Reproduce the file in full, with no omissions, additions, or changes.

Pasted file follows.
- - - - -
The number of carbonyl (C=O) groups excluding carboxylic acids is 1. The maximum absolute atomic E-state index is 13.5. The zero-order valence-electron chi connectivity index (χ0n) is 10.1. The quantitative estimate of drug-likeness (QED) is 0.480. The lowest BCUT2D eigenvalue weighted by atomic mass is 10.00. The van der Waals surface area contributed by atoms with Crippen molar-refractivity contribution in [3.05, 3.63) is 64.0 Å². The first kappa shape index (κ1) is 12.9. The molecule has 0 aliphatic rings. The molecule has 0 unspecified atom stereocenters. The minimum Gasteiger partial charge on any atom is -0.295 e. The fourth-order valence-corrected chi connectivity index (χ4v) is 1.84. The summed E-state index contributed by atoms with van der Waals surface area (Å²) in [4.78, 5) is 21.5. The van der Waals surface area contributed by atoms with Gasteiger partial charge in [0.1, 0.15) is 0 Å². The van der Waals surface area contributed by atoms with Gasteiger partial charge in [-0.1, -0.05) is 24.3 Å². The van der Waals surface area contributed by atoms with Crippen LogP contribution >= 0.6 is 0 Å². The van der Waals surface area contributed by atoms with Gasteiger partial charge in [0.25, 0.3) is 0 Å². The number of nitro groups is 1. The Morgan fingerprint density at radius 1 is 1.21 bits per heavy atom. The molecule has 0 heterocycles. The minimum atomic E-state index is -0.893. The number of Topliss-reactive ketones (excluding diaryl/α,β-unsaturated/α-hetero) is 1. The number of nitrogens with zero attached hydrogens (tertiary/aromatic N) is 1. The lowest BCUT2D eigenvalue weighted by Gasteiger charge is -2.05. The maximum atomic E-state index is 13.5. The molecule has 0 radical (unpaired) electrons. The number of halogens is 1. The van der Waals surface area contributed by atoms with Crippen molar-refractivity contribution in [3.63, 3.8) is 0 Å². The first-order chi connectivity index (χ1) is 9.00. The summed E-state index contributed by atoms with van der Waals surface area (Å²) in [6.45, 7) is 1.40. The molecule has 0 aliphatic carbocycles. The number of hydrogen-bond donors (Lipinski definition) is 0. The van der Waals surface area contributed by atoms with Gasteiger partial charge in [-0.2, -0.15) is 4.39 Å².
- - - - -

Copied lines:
The number of carbonyl (C=O) groups excluding carboxylic acids is 1. The maximum absolute atomic E-state index is 13.5. The zero-order valence-electron chi connectivity index (χ0n) is 10.1. The quantitative estimate of drug-likeness (QED) is 0.480. The lowest BCUT2D eigenvalue weighted by atomic mass is 10.00. The van der Waals surface area contributed by atoms with Crippen molar-refractivity contribution in [3.05, 3.63) is 64.0 Å². The first kappa shape index (κ1) is 12.9. The molecule has 0 aliphatic rings. The molecule has 0 unspecified atom stereocenters. The minimum Gasteiger partial charge on any atom is -0.295 e. The fourth-order valence-corrected chi connectivity index (χ4v) is 1.84. The summed E-state index contributed by atoms with van der Waals surface area (Å²) in [4.78, 5) is 21.5. The van der Waals surface area contributed by atoms with Gasteiger partial charge in [0.1, 0.15) is 0 Å². The van der Waals surface area contributed by atoms with Gasteiger partial charge in [-0.1, -0.05) is 24.3 Å². The van der Waals surface area contributed by atoms with Crippen LogP contribution >= 0.6 is 0 Å². The van der Waals surface area contributed by atoms with Gasteiger partial charge in [0.25, 0.3) is 0 Å². The number of nitro groups is 1. The Morgan fingerprint density at radius 1 is 1.21 bits per heavy atom. The molecule has 0 heterocycles. The minimum atomic E-state index is -0.893. The number of Topliss-reactive ketones (excluding diaryl/α,β-unsaturated/α-hetero) is 1. The number of nitrogens with zero attached hydrogens (tertiary/aromatic N) is 1. The lowest BCUT2D eigenvalue weighted by Gasteiger charge is -2.05. The maximum atomic E-state index is 13.5. The molecule has 0 radical (unpaired) electrons. The number of halogens is 1. The van der Waals surface area contributed by atoms with Crippen molar-refractivity contribution in [3.63, 3.8) is 0 Å². The first-order chi connectivity index (χ1) is 9.00. The summed E-state index contributed by atoms with van der Waals surface area (Å²) in [6.45, 7) is 1.40. The molecule has 0 aliphatic carbocycles. The number of hydrogen-bond donors (Lipinski definition) is 0. The van der Waals surface area contributed by atoms with Gasteiger partial charge in [-0.2, -0.15) is 4.39 Å².